I'll have to put in my resignation with the hotline based on my travel plans. I'm also gonna go out to Cedar Point with Sarah for her birthday present this year, which should be awesome. Mom and Dad say I should visit Aunt Mary and Uncle Clyde while I'm out near Cleveland. This sounds like a fine idea.

Wow... That's a lot of travel. Between that and my plan to be a tourist in DC with Jill and Meesh for a week or so in June, this looks to be a dreadfully, wonderfully exciting summer. I guess I feel the need to take in as much of America as I can before I up and leave it for the other side of the globe. I need to get the car fixed up soon and do my chores around the apartment and do my grading, but I've been slacking on those fronts. I think I just have too much going on right now!

I guess I'm also finally ready to reveal this blog to everyone... I'll send out an e-mail soon. Life is getting very interesting all of a sudden.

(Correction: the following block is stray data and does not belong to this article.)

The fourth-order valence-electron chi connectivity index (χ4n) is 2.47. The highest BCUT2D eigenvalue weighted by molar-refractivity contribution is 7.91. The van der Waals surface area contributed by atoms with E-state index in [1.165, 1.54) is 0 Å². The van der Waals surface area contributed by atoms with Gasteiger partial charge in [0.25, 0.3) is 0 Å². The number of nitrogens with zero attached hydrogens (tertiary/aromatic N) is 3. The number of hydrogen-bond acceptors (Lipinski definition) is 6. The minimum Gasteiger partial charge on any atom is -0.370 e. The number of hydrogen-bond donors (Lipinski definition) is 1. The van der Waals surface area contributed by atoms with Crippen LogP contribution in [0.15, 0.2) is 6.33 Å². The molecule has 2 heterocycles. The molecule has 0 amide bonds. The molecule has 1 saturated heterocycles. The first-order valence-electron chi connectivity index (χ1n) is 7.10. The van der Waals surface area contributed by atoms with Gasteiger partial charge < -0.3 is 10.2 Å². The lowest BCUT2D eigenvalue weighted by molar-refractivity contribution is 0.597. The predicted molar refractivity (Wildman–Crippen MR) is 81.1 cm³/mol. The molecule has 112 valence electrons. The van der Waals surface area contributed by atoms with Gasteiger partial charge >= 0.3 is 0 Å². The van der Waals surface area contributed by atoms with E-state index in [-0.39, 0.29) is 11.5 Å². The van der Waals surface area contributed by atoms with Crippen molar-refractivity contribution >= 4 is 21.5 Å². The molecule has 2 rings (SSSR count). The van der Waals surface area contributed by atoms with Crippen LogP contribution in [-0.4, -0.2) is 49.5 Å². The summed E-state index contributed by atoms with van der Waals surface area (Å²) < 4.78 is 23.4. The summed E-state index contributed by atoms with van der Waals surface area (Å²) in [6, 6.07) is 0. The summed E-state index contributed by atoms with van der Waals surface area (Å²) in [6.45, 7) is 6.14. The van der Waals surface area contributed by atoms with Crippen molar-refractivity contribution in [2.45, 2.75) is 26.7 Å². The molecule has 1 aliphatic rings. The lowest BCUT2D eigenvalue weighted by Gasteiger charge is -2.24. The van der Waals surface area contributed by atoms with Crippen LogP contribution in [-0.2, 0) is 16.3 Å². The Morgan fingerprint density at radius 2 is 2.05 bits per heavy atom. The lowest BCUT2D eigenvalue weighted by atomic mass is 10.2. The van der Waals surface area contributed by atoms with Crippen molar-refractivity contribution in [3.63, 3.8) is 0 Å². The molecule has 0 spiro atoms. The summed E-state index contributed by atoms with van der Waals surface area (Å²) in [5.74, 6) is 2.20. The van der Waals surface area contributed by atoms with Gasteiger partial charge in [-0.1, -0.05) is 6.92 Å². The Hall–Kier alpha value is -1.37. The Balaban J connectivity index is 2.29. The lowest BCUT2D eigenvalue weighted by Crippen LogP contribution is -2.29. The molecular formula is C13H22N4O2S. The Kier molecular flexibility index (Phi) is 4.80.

Saturday, May 12, 2007

Where does all of my time go?

Lately, my time seems to be disappearing into some black void. I feel so unaccomplished.

Perhaps sitting in front of a computer is not helping matters. (Oh irony, your burning wrath is duly noted).

I should solve this. I will go work around the apartment in preparation for going to see mom tomorrow. Focus, focus, focus.

Michelle has graciously agreed to take Princess for the duration of my stay in Korea. I think this is probably the best decision, although I will miss my beautiful darling cat. At least Topaz will have a mate and Princess will probably appreciate having a friend to hang out with. Much more so, I'm sure, than being stuck in her crate for 24 hours . She is so precious. I will miss her next year.

My load is lightening, but so much needs to be done before August. I must focus.

Just a note, if anyone is thinking about teaching abroad: I am working with two recruiters and trying to play the online network community for job leads. Everyone involved knows that I am looking around for the right option, so I feel very confident that I can find a position best suited to my experience and abilities, as well as one that will give me a positive experience in Korea. From what I can tell, a lot of folks are ripped off when they go over because they don't do their research. Do your research! Internet makes this so disgustingly easy that it is just dumb not to try to find the best place out there that aligns with your wants.

I will keep you all posted with my decision and how it turns out.

Learning Hangul?

This site is AWESOME and nutty!

Thursday, May 10, 2007